Bionic Eye Soon Available

A bionic eye being developed by a team of biomedical researchers at the University of Sydney and UNSW has shown to be safe and stable for long-term implantation in a three-month study, paving the way towards human trials.

The Phoenix99 Bionic Eye is an implantable system, designed to restore a form of vision to patients living with severe vision impairment and blindness caused by degenerative diseases, such as retinitis pigmentosa. The device has two main components which need to be implanted: a stimulator attached to the eye and a communication module positioned under the skin behind the ear.

Publishing in Biomaterials, the researchers used a sheep model to observe how the body responds and heals when implanted with the device, with the results allowing for further refinement of the surgical procedure. The biomedical research team is now confident the device could be trialed in human patients.

The Phoenix99 Bionic Eye works by stimulating the retina—a thin stack of neurones lining the back of the eye. In healthy eyes, the cells in one of the layers turn incoming light into electrical messages which are sent to the brain. In some retinal diseases, the cells responsible for this crucial conversion degenerate, causing vision impairment. The system bypasses these malfunctioning cells by stimulating the remaining cells directly, effectively tricking the brain into believing that light was sensed.

Importantly, we found the device has a very low impact on the neurons required to ‘trick’ the brain. There were no unexpected reactions from the tissue around the device and we expect it could safely remain in place for many years,” said Mr Samuel Eggenberger, a biomedical engineer who is completing his doctorate with Head of School of Biomedical Engineering Professor Gregg Suaning.

Our team is thrilled by this extraordinary result, which gives us confidence to push on towards human trials of the device. We hope that through this technology, people living with profound vision loss from degenerative retinal disorders may be able to regain a useful sense of vision,” added Mr Eggenberger.

Source: https://neurosciencenews.com/

 

How To Reverse Congenital Blindness

Researchers funded by the  American National Eye Institute (NEI) have reversed congenital blindness in mice by changing supportive cells in the retina called Müller glia into rod photoreceptors. The findings advance efforts toward regenerative therapies for blinding diseases such as age-related macular degeneration and retinitis pigmentosa. A report of the findings appears online today in Nature. NEI is part of the National Institutes of Health.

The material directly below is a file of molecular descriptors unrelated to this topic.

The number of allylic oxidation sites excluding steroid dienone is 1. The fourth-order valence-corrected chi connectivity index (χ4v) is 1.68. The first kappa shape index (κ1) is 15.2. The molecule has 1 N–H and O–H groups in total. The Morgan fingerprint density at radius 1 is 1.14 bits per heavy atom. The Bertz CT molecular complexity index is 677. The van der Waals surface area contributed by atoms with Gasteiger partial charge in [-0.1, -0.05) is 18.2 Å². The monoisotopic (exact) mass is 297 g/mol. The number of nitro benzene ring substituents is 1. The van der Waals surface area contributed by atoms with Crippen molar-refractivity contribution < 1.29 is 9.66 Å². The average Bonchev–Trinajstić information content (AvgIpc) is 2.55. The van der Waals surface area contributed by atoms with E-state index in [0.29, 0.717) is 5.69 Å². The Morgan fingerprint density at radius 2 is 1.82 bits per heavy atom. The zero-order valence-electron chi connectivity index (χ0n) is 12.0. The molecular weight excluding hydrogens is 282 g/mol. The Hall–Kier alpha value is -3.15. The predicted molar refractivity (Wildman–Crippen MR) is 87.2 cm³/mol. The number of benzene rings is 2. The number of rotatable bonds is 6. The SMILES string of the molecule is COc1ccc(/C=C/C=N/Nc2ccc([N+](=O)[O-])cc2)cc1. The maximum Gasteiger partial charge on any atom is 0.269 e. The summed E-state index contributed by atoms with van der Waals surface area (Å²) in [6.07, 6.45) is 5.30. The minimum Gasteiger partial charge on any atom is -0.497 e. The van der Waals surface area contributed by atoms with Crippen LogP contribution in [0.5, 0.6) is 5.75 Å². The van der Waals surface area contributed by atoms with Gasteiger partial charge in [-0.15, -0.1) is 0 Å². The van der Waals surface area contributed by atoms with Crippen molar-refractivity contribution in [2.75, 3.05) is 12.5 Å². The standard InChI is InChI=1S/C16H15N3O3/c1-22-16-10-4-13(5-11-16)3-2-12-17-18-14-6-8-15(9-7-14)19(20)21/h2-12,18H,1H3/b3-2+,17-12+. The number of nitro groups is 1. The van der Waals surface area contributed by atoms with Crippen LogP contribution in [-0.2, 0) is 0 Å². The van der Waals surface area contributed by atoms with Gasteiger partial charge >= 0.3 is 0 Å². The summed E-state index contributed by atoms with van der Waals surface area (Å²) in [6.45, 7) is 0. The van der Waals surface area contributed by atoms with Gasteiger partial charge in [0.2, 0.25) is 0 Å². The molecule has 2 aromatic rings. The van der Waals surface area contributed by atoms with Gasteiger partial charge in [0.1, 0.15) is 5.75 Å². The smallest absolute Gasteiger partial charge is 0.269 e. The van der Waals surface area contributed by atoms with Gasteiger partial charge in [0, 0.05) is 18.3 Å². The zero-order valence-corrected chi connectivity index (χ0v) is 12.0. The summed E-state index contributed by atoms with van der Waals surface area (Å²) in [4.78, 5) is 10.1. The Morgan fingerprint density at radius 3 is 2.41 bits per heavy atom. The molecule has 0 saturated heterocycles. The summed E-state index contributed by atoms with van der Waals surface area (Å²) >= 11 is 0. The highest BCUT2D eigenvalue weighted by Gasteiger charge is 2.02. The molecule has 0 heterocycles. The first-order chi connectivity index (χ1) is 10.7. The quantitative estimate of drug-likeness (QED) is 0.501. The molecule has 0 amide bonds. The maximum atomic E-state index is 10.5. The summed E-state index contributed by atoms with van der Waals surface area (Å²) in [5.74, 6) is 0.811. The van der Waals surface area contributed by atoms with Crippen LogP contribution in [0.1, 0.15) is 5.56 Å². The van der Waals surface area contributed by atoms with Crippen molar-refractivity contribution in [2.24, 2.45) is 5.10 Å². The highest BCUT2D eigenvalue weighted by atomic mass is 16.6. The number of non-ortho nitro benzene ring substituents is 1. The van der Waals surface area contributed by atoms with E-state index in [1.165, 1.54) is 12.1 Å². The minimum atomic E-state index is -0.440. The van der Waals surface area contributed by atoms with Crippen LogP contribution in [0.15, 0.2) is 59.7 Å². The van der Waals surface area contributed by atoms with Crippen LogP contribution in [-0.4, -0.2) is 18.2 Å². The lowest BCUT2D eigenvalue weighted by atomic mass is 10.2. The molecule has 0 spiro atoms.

This is the first report of scientists reprogramming Müller glia to become functional in the mammalian ,” said Thomas N. Greenwell, Ph.D., NEI program director for retinal neuroscience. “Rods allow us to see in low light, but they may also help preserve cone photoreceptors, which are important for color vision and high visual acuity. Cones tend to die in later-stage eye diseases. If rods can be regenerated from inside the eye, this might be a strategy for treating diseases of the eye that affect photoreceptors.”

Photoreceptors are light-sensitive cells in the retina in the back of the eye that signal the brain when activated. In mammals, including and humans, photoreceptors fail to regenerate on their own. Like most neurons, once mature they don’t divide.

Scientists have long studied the regenerative potential of Müller glia because in other species, such as zebrafish, they divide in response to injury and can turn into photoreceptors and other retinal neurons. The zebrafish can thus regain vision after severe retinal injury. In the lab, however, scientists can coax mammalian Müller glia to behave more like they do in the fish. But it requires injuring the tissue.

From a practical standpoint, if you’re trying to regenerate the retina to restore a person’s vision, it is counterproductive to injure it first to activate the Müller glia,” said Bo Chen, Ph.D., associate professor of ophthalmology and director of the Ocular Stem Cell Program at the Icahn School of Medicine at Mount Sinai, New York.

We wanted to see if we could program Müller glia to become rod photoreceptors in a living mouse without having to injure its retina,” added Chen, the study’s lead investigator.

Source: https://www.nih.gov/
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